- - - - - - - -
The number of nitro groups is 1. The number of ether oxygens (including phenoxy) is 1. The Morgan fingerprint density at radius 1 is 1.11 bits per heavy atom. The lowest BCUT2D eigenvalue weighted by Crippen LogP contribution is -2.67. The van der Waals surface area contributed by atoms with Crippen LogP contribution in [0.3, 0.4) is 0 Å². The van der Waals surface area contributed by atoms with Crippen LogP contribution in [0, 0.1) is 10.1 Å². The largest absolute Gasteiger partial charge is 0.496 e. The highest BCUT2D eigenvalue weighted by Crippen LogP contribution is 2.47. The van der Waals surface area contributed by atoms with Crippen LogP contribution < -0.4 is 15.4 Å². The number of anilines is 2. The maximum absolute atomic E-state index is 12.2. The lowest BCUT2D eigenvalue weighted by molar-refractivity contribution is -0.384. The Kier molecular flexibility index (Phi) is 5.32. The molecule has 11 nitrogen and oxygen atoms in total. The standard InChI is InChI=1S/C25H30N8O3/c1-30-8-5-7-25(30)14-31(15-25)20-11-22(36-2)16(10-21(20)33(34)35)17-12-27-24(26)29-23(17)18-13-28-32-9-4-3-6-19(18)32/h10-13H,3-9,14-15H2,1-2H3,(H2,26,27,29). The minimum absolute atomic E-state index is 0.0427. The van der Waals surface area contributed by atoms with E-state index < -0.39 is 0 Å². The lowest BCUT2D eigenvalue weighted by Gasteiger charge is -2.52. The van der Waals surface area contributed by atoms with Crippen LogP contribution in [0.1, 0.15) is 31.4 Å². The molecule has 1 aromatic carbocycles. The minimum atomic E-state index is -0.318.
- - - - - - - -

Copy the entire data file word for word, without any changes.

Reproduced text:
The number of nitro groups is 1. The number of ether oxygens (including phenoxy) is 1. The Morgan fingerprint density at radius 1 is 1.11 bits per heavy atom. The lowest BCUT2D eigenvalue weighted by Crippen LogP contribution is -2.67. The van der Waals surface area contributed by atoms with Crippen LogP contribution in [0.3, 0.4) is 0 Å². The van der Waals surface area contributed by atoms with Crippen LogP contribution in [0, 0.1) is 10.1 Å². The largest absolute Gasteiger partial charge is 0.496 e. The highest BCUT2D eigenvalue weighted by Crippen LogP contribution is 2.47. The van der Waals surface area contributed by atoms with Crippen LogP contribution < -0.4 is 15.4 Å². The number of anilines is 2. The maximum absolute atomic E-state index is 12.2. The lowest BCUT2D eigenvalue weighted by molar-refractivity contribution is -0.384. The Kier molecular flexibility index (Phi) is 5.32. The molecule has 11 nitrogen and oxygen atoms in total. The standard InChI is InChI=1S/C25H30N8O3/c1-30-8-5-7-25(30)14-31(15-25)20-11-22(36-2)16(10-21(20)33(34)35)17-12-27-24(26)29-23(17)18-13-28-32-9-4-3-6-19(18)32/h10-13H,3-9,14-15H2,1-2H3,(H2,26,27,29). The minimum absolute atomic E-state index is 0.0427. The van der Waals surface area contributed by atoms with E-state index < -0.39 is 0 Å². The lowest BCUT2D eigenvalue weighted by Gasteiger charge is -2.52. The van der Waals surface area contributed by atoms with Crippen LogP contribution in [0.1, 0.15) is 31.4 Å². The molecule has 1 aromatic carbocycles. The minimum atomic E-state index is -0.318.